Bin Zhang is a Professor (pending) of the Department of Genetics and Genomic Sciences, Icahn School of Medicine at Mount Sinai, New York, USA. His expertise lies in Systems Biology, Machine Learning and Pattern Recognition. He has developed a series of influential gene network inference algorithms which have been extensively used for identification of novel pathways and gene targets, as well as development of drugs for several major human diseases. As a Prolific Researcher, he has published a number of high profile papers in Nature, Science, Cell, Nature Genetics and PNAS. As of January of 2017, his publications have been cited 11,386 times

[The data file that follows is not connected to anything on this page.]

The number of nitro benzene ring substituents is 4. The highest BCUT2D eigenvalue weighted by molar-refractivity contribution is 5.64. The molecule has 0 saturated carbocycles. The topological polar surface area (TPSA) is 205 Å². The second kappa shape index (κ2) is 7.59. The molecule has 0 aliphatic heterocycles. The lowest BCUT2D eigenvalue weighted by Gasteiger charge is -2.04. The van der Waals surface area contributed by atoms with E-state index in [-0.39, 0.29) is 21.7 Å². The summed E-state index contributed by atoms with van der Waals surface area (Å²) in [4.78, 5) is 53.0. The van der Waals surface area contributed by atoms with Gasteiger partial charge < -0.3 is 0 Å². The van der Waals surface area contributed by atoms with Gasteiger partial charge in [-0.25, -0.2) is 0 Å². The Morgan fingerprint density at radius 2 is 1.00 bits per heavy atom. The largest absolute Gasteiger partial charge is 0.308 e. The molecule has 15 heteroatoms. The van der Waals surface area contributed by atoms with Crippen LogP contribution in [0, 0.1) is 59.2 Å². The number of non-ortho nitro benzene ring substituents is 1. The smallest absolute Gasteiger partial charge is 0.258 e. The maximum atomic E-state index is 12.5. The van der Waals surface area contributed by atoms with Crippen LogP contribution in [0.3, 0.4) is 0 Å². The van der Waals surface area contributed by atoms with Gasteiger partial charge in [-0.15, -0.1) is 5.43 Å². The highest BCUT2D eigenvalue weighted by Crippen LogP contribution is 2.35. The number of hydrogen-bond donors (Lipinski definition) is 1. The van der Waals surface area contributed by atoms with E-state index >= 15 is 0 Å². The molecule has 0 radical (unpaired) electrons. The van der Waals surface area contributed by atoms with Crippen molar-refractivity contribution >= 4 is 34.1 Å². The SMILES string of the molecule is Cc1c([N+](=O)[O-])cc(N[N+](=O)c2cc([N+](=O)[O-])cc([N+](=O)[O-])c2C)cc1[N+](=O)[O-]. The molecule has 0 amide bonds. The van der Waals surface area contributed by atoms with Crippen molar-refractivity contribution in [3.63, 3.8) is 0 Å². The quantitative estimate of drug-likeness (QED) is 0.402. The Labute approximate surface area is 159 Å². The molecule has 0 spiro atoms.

Parkinson's diseases (PD) and Alzheimer's (AD) have been shown to share extensive clinical and pathological features. For example, most PD patients with dementia have neurofibrillary tangles and senile plaques. At the molecular level, dysregulation of pathways such as immune response and autophagy have been observed in both PD and AD. The latest genetics studies of PD and AD further reveal that polymorphisms in HLA, MAPT and PICALM are associated with both PD and AD. To systematically investigate the commonality in molecular interactions between PD and AD, we performed multiscale embedded gene co-expression network analysis (MEGENA) on a large cohort of gene expression data from over 150 PD brain samples and two large cohorts of RNA-sequencing data from over 800 AD brain samples. Microglia/immune enriched modules in AD and PD are most conserved (P=1.26e-209, 15 fold enrichment). The other conserved gene modules, which are involved in synaptic transmission, transmission of nerve impulse, monovalent inorganic cation transport and cholesterol metabolism, are significantly enriched for the respective differentially expressed gene signatures between disease and control, indicating common molecular mechanisms underlying the two neurodegenerative diseases. We further evaluated the network rewiring of these conserved modules between PD and AD. The converged, disease-associated molecular networks identified here not only reinforce the findings from PD and AD specific studies, but also provide a general framework to study the two diseases simultaneously.